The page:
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06/08/2020 The Communication Science magazine

Is Having a Restricted Press Really Such a Bad Thing?

Having a government-controlled press, singapore has been ranked 150th out of 180 countries on the World Freedom Press Index. But is this controlled press really a bad thing in a time were fake news thrives?


Singapore is one of the most well-developed countries currently. It is the third-richest country in the world, has the most powerful passport, and the best airport for seven consecutive years. However, the very same country has also been widely criticised for having a lack of free speech, most notably, the lack of free press. According to Reporters Without Borders’ 2019 World Press Freedom Index, Singapore has been ranked 151th out of 180 countries, just below Bangladesh and Russia in terms of press freedom. But, with the rise of fake news and the lack of diversity in newsrooms, is having a government-controlled press really such a bad thing?

A Government-Controlled Press
In Singapore, the government acknowledges the power of the media and therefore, it is used as a nation-building tool that should contribute to social cohesion. The Singaporean government views the press to be able “to serve an active, participatory, and ‘responsible’ role of contributing to the ideal of a strong nation-building model in Singapore”, and “only through a ‘responsible’ press will nation-building be successfully realised in Singapore”. As a result, individuals or corporations are not allowed to control the press, the press is unable to exercise editorial independence, and the press is not allowed to ridicule political leadership.

The main regulation, ‘Newspaper and Printing Presses Act’ in Singapore, requires a permit from companies who would like to print and publish in Singapore, publish, sell, or distribute Malaysian newspapers in Singapore, or sell or distribute an international newspaper that is published outside of Singapore. This state-issued license has to be renewed every year.

Moreover, the Newspaper and Printing Presses Act gives the government of Singapore the power to approve ‘substantial’ shareholders: one who holds more than 5% of votes, of a newspaper company. The act also gives the government the right to restrict the person’s exercise of voting power in a newspaper company.

How Can This be a Good Thing?
You might be thinking “This sounds way too restrictive. How can this be a good thing?”. Well, through the act, the government is also allowed to control the number of players in the market to ensure that the press is able to cater to diverse groups in Singapore. This also allows people of various ethnicities in Singapore to be represented and heard in the mainstream media.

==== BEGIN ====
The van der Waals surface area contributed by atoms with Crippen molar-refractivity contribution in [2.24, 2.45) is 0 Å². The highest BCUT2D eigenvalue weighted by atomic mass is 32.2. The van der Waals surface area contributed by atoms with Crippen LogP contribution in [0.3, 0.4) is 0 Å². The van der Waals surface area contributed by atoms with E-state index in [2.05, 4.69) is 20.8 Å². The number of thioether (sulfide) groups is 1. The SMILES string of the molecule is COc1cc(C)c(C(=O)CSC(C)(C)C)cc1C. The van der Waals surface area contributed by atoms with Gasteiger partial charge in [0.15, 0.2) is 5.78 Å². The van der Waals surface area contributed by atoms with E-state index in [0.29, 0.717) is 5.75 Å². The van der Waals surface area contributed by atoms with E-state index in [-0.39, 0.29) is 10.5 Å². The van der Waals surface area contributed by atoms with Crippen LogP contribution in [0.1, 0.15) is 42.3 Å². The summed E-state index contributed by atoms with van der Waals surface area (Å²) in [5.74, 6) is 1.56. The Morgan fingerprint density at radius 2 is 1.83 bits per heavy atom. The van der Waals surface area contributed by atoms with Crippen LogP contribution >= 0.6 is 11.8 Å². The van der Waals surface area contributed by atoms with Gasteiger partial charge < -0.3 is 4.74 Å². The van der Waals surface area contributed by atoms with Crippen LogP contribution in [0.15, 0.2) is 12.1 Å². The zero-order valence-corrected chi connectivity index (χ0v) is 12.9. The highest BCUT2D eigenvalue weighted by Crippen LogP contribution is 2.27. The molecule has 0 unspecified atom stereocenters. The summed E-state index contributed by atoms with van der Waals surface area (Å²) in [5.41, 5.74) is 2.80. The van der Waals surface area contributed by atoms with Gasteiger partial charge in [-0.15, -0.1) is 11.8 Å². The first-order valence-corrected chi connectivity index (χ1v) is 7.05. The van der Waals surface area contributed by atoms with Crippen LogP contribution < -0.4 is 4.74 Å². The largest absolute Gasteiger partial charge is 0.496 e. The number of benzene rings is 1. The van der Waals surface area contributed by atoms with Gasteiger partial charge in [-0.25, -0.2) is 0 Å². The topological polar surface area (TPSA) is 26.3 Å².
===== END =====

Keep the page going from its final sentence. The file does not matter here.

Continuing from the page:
For example, the Singapore Press Holdings, a major publicly-listed media organisation with strong links to the government, has a wide range of newspapers to cater to the diverse ethnicities in Singapore. The company publishes Lianhe Zaobao, a daily Chinese newspaper, Shin Min Daily News, a light-hearted evening newspaper in Chinese, Berita Harian, a Malay daily newspaper, and Tamil Murasu, a Tamil language newspaper.

In contrast, countries like America and the United Kingdom, which practices press freedom, have been experiencing a lack of diversity in newsrooms. According to a study, minority individuals, who are of a black, Asian, Hispanic, Native American, or other ethnicities, accounted for one out of 11 people appearing on the masthead of The Washington Post, three out of 18 people of The New York Times, and one out of 14 people of the Los Angeles Times.

Fake News
Besides encouraging diversity in newsrooms, I also believe that Singapore’s government-controlled press helps to tackle a large issue many countries face: the rise of fake news. In March 2018, the Singapore government caught the attention of international media by proposing plans to block electronic communication at terrorist attack scenes. This new law gives police the ability to block all communication of journalists and members of the public on-site a terrorist attack. This ranges from photographs to videos, text and audio messages, for up to a month if the authorities feel that the security operations could be compromised. This proposal was heavily criticised by press freedom rights groups and puts Singapore’s press media in the limelight. However, not only does this proposed law help to prevent any information leaks to terrorists and compromise security, this could also help to fight fake news.

For Singapore, where the media is viewed as a nation-building tool, it is understandable why such a law is proposed. Imagine if such a scene were to occur and passers-by who may not have a clear overview of the situation post pictures and videos on their social media. The content uploaded on social media could result in unsolicited speculations and spark concern and anxiety among its citizens. By blocking such electronic communication, it could allow an authorised personnel, who will most likely have a better understanding of the situation, to disseminate factual information to the residents of Singapore, so as to avoid a country-wide panic attack.

Granted, not many countries with a restrictive press use it the way Singapore uses its press. These countries may use it to spread their political agenda, or to enforce certain behaviour to its citizens. However, using Singapore as an example, I hope that people can be more critical and understand why certain measures are in place before blatantly expressing that this is wrong and that their citizens are repressed. I hope that this article can help you realise that having a government-controlled press may not be as disastrous as many people claim to be.

Cover: brotiN biswaS/pexels  / Final Editor: Ivo Martens

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